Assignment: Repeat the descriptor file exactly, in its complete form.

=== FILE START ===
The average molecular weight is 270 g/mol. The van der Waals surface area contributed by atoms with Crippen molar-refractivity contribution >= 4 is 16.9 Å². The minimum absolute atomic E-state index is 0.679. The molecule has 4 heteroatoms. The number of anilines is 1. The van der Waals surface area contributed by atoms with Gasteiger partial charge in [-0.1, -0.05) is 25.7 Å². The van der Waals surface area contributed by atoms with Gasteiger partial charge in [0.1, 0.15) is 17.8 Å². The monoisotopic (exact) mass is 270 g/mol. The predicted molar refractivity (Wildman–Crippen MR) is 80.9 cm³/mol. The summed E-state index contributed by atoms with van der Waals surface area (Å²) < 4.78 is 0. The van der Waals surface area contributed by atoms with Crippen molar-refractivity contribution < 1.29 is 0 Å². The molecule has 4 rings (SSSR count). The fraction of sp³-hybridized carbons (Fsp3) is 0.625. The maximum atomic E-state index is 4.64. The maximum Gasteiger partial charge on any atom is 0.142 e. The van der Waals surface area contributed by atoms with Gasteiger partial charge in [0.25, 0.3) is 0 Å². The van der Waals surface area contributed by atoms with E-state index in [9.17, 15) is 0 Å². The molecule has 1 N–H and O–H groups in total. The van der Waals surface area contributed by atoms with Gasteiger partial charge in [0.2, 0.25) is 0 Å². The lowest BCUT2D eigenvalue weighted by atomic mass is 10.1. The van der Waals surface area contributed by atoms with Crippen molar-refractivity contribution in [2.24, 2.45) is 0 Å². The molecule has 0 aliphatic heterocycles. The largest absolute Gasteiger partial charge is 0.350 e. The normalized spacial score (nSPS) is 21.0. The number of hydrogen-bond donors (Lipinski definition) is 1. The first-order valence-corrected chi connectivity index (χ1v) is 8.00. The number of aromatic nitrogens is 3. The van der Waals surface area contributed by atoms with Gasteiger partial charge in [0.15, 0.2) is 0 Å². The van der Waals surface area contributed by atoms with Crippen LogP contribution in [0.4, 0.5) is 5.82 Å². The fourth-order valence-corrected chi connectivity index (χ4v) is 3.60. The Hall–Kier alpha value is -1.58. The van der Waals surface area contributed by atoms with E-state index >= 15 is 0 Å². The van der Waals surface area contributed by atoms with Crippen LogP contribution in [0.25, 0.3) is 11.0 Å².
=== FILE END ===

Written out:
The average molecular weight is 270 g/mol. The van der Waals surface area contributed by atoms with Crippen molar-refractivity contribution >= 4 is 16.9 Å². The minimum absolute atomic E-state index is 0.679. The molecule has 4 heteroatoms. The number of anilines is 1. The van der Waals surface area contributed by atoms with Gasteiger partial charge in [-0.1, -0.05) is 25.7 Å². The van der Waals surface area contributed by atoms with Gasteiger partial charge in [0.1, 0.15) is 17.8 Å². The monoisotopic (exact) mass is 270 g/mol. The predicted molar refractivity (Wildman–Crippen MR) is 80.9 cm³/mol. The summed E-state index contributed by atoms with van der Waals surface area (Å²) < 4.78 is 0. The van der Waals surface area contributed by atoms with Crippen molar-refractivity contribution < 1.29 is 0 Å². The molecule has 4 rings (SSSR count). The fraction of sp³-hybridized carbons (Fsp3) is 0.625. The maximum atomic E-state index is 4.64. The maximum Gasteiger partial charge on any atom is 0.142 e. The van der Waals surface area contributed by atoms with Gasteiger partial charge in [0.25, 0.3) is 0 Å². The van der Waals surface area contributed by atoms with E-state index in [9.17, 15) is 0 Å². The molecule has 1 N–H and O–H groups in total. The van der Waals surface area contributed by atoms with Gasteiger partial charge in [0.2, 0.25) is 0 Å². The lowest BCUT2D eigenvalue weighted by atomic mass is 10.1. The van der Waals surface area contributed by atoms with Crippen molar-refractivity contribution in [2.24, 2.45) is 0 Å². The molecule has 0 aliphatic heterocycles. The largest absolute Gasteiger partial charge is 0.350 e. The normalized spacial score (nSPS) is 21.0. The number of hydrogen-bond donors (Lipinski definition) is 1. The first-order valence-corrected chi connectivity index (χ1v) is 8.00. The number of aromatic nitrogens is 3. The van der Waals surface area contributed by atoms with Gasteiger partial charge in [0.15, 0.2) is 0 Å². The van der Waals surface area contributed by atoms with Crippen LogP contribution in [0.4, 0.5) is 5.82 Å². The fourth-order valence-corrected chi connectivity index (χ4v) is 3.60. The Hall–Kier alpha value is -1.58. The van der Waals surface area contributed by atoms with E-state index >= 15 is 0 Å². The van der Waals surface area contributed by atoms with Crippen LogP contribution in [0.25, 0.3) is 11.0 Å².